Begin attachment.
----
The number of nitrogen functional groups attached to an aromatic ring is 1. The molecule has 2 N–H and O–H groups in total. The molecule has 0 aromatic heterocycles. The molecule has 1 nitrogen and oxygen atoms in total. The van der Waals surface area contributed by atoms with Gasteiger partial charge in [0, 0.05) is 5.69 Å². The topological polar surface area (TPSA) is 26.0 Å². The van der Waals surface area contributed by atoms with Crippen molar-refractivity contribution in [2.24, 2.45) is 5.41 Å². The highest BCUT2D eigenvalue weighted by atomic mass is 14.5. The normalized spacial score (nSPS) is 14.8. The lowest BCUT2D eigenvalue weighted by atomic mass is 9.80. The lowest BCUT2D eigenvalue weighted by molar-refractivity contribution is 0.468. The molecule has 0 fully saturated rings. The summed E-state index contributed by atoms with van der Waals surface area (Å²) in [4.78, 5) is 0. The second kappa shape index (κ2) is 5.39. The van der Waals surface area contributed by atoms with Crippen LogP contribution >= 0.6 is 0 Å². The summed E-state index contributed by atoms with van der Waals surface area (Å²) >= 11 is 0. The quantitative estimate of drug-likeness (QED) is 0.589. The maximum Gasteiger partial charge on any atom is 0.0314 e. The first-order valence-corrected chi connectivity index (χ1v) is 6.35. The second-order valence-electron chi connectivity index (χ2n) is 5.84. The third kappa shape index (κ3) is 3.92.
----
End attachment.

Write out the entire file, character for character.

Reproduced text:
The number of nitrogen functional groups attached to an aromatic ring is 1. The molecule has 2 N–H and O–H groups in total. The molecule has 0 aromatic heterocycles. The molecule has 1 nitrogen and oxygen atoms in total. The van der Waals surface area contributed by atoms with Gasteiger partial charge in [0, 0.05) is 5.69 Å². The topological polar surface area (TPSA) is 26.0 Å². The van der Waals surface area contributed by atoms with Crippen molar-refractivity contribution in [2.24, 2.45) is 5.41 Å². The highest BCUT2D eigenvalue weighted by atomic mass is 14.5. The normalized spacial score (nSPS) is 14.8. The lowest BCUT2D eigenvalue weighted by atomic mass is 9.80. The lowest BCUT2D eigenvalue weighted by molar-refractivity contribution is 0.468. The molecule has 0 fully saturated rings. The summed E-state index contributed by atoms with van der Waals surface area (Å²) in [4.78, 5) is 0. The second kappa shape index (κ2) is 5.39. The van der Waals surface area contributed by atoms with Crippen LogP contribution >= 0.6 is 0 Å². The summed E-state index contributed by atoms with van der Waals surface area (Å²) >= 11 is 0. The quantitative estimate of drug-likeness (QED) is 0.589. The maximum Gasteiger partial charge on any atom is 0.0314 e. The first-order valence-corrected chi connectivity index (χ1v) is 6.35. The second-order valence-electron chi connectivity index (χ2n) is 5.84. The third kappa shape index (κ3) is 3.92.